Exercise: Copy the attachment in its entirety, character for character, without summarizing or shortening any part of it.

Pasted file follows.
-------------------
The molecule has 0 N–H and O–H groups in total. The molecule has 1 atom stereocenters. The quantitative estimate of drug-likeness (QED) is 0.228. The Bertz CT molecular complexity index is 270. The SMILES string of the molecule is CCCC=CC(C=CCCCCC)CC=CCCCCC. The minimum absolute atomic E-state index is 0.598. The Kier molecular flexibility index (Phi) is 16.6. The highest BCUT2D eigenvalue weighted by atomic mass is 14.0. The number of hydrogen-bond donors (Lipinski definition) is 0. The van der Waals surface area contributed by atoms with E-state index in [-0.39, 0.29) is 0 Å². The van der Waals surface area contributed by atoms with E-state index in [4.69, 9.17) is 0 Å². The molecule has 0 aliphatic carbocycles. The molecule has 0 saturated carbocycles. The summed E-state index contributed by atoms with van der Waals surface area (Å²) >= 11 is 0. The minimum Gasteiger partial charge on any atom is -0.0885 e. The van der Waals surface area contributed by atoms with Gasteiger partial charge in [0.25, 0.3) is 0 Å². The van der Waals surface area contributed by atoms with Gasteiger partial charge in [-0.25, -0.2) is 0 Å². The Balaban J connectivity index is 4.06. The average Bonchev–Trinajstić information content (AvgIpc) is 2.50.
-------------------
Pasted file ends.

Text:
The molecule has 0 N–H and O–H groups in total. The molecule has 1 atom stereocenters. The quantitative estimate of drug-likeness (QED) is 0.228. The Bertz CT molecular complexity index is 270. The SMILES string of the molecule is CCCC=CC(C=CCCCCC)CC=CCCCCC. The minimum absolute atomic E-state index is 0.598. The Kier molecular flexibility index (Phi) is 16.6. The highest BCUT2D eigenvalue weighted by atomic mass is 14.0. The number of hydrogen-bond donors (Lipinski definition) is 0. The van der Waals surface area contributed by atoms with E-state index in [-0.39, 0.29) is 0 Å². The van der Waals surface area contributed by atoms with E-state index in [4.69, 9.17) is 0 Å². The molecule has 0 aliphatic carbocycles. The molecule has 0 saturated carbocycles. The summed E-state index contributed by atoms with van der Waals surface area (Å²) >= 11 is 0. The minimum Gasteiger partial charge on any atom is -0.0885 e. The van der Waals surface area contributed by atoms with Gasteiger partial charge in [0.25, 0.3) is 0 Å². The van der Waals surface area contributed by atoms with Gasteiger partial charge in [-0.25, -0.2) is 0 Å². The Balaban J connectivity index is 4.06. The average Bonchev–Trinajstić information content (AvgIpc) is 2.50.